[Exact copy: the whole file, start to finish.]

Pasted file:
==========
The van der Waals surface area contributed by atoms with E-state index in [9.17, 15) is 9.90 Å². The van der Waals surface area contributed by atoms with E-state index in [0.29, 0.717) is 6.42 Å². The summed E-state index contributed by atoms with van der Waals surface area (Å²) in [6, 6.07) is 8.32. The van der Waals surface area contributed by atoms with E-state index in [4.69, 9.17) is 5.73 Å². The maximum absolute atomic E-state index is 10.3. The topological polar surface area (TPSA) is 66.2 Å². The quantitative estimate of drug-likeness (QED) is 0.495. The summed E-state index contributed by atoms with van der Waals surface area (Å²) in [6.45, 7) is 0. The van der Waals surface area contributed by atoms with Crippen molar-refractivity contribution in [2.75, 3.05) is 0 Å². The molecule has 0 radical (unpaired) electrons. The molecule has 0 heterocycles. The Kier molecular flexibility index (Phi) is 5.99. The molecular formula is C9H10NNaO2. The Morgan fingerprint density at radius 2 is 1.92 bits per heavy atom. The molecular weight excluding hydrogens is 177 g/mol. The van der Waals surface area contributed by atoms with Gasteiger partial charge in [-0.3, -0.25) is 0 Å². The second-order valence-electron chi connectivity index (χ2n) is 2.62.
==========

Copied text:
The van der Waals surface area contributed by atoms with E-state index in [9.17, 15) is 9.90 Å². The van der Waals surface area contributed by atoms with E-state index in [0.29, 0.717) is 6.42 Å². The summed E-state index contributed by atoms with van der Waals surface area (Å²) in [6, 6.07) is 8.32. The van der Waals surface area contributed by atoms with E-state index in [4.69, 9.17) is 5.73 Å². The maximum absolute atomic E-state index is 10.3. The topological polar surface area (TPSA) is 66.2 Å². The quantitative estimate of drug-likeness (QED) is 0.495. The summed E-state index contributed by atoms with van der Waals surface area (Å²) in [6.45, 7) is 0. The van der Waals surface area contributed by atoms with Crippen molar-refractivity contribution in [2.75, 3.05) is 0 Å². The molecule has 0 radical (unpaired) electrons. The molecule has 0 heterocycles. The Kier molecular flexibility index (Phi) is 5.99. The molecular formula is C9H10NNaO2. The Morgan fingerprint density at radius 2 is 1.92 bits per heavy atom. The molecular weight excluding hydrogens is 177 g/mol. The van der Waals surface area contributed by atoms with Gasteiger partial charge in [-0.3, -0.25) is 0 Å². The second-order valence-electron chi connectivity index (χ2n) is 2.62.